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Sunday, March 15, 2009

Online Communications Methods

Twitter is a great tool for making connections. I think of it as a cross between email and instant messaging, combined with a dose of bulletin board and forums. What do I mean by that? Here is how I see these different technologies being commonly used:

Email:


Usually used for non-real time communication for things where an answer can wait anywhere from few minutes to several days or longer. All parties in the communication do not need to be present at the same time for email to be effective. Email is "directed messaging", that is to say, you specify the username(s) of the intended recipient(s). Barring security glitches or forwarding by a recipient, anyone not on the distribution list is not going to see the message.

Instant Messaging:


IM is usually used for interactive conversation. Very helpful for troubleshooting or actively working on a problem. If all parties are not available at the same time, IM does not work. Like email, IM is "directed messaging".

Forums:


Forums are the modern equivalent of what started out being known as bulletin boards or BBS. BBS's were around before the internet became commonplace and provided "geeks of a feather" a place to hang together. Discussions and replies were mostly public to the members of the board. This provided a great way to have a lively discussion. This is typically less real time than IM, but frequently can get very close to real time. While they usually have a direct message function, forums are usually considered "public messaging" and messages are open either to all participants of the forum or to anyone on the internet.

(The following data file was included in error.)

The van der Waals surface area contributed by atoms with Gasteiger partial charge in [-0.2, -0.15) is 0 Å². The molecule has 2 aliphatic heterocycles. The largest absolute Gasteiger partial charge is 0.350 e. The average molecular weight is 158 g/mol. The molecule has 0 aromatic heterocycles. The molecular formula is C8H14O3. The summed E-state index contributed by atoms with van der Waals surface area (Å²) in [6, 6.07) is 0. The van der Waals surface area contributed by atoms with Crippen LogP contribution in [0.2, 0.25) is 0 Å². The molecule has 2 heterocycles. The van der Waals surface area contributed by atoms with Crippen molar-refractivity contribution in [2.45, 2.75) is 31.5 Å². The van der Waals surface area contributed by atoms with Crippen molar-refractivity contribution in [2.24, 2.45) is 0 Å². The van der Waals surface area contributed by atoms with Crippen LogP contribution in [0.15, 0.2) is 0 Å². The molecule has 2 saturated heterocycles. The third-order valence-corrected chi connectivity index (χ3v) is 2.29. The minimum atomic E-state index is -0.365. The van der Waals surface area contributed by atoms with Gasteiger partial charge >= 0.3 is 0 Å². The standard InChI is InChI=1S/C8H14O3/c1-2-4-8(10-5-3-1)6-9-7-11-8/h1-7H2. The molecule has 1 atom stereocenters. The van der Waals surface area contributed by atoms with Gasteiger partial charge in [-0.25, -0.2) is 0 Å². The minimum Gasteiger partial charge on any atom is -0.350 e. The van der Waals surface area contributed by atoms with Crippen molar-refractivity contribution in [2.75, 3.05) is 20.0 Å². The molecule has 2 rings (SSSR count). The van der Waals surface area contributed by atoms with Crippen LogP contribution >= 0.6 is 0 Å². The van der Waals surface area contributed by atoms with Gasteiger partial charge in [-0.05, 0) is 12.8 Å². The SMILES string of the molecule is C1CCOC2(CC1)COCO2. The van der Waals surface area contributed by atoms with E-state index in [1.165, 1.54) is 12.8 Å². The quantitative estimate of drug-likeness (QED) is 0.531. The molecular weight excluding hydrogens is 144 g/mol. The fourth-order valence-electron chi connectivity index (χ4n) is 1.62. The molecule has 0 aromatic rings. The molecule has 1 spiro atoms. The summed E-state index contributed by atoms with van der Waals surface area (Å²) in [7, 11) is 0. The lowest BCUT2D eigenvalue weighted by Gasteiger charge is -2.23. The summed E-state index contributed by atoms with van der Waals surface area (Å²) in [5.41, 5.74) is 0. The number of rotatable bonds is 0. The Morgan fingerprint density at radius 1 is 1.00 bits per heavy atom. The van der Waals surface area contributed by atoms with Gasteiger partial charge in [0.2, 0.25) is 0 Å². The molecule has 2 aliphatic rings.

Twitter:


Twitter only allows 140 characters in a message which can be considered a limitation or a time saver. Most of us have read email messages that were multiple pages long when the relevant information could have easily been contained in a half of a page. Twitter does allow for direct messages, but the primary consideration here are the public messages and what are called "at replies". "At replies" are messages that are intended for a specific recipient and are of the form @username. While targeting a specific user makes it easier for that user to see the message, the message is public. This means Twitter communication can be both targeted and public at the same time.

Direct Messages in Twitter:


While still limited to 140 characters, the dm option allows for a directed message without the public exposure. It is the subject of some controversy in the Twitter world, especially the use of "Auto DM's". Some people use automatic dm's to promote their websites. Others use them for an automatic greeting while others don't use them at all. Finally, some people object to them and will rant and rave about any automatic dm they get.

To try and get a handle on this topic, I have put a survey here and will be asking for votes and opinions to be posted here in the comments. How do you use Twitter, email and other communication? What do you think about direct messages on Twitter? Let me know here in the comments and over on Twitter.

2 comments:

Anonymous said...

Twitter is really more entertainment for me, because none of my friends use it and I am not a blogger or a seller of any product. I tend to use FB more to stay in touch w/ friends, but I like Twitter b/c I can follow news and personal interest items/blogs. I don't DM or even post updates (I am not a journalist, writer or peddler of goods). I just find it fascinating.

Stephen said...

Entertainment is certainly a valid use of Twitter. I know the fun side of Twitter can be a blast.

But you do not need to be a journalist or a writer to post on Twitter, so please join in the fun if you want. The more, the merrier!

Thanks for dropping by.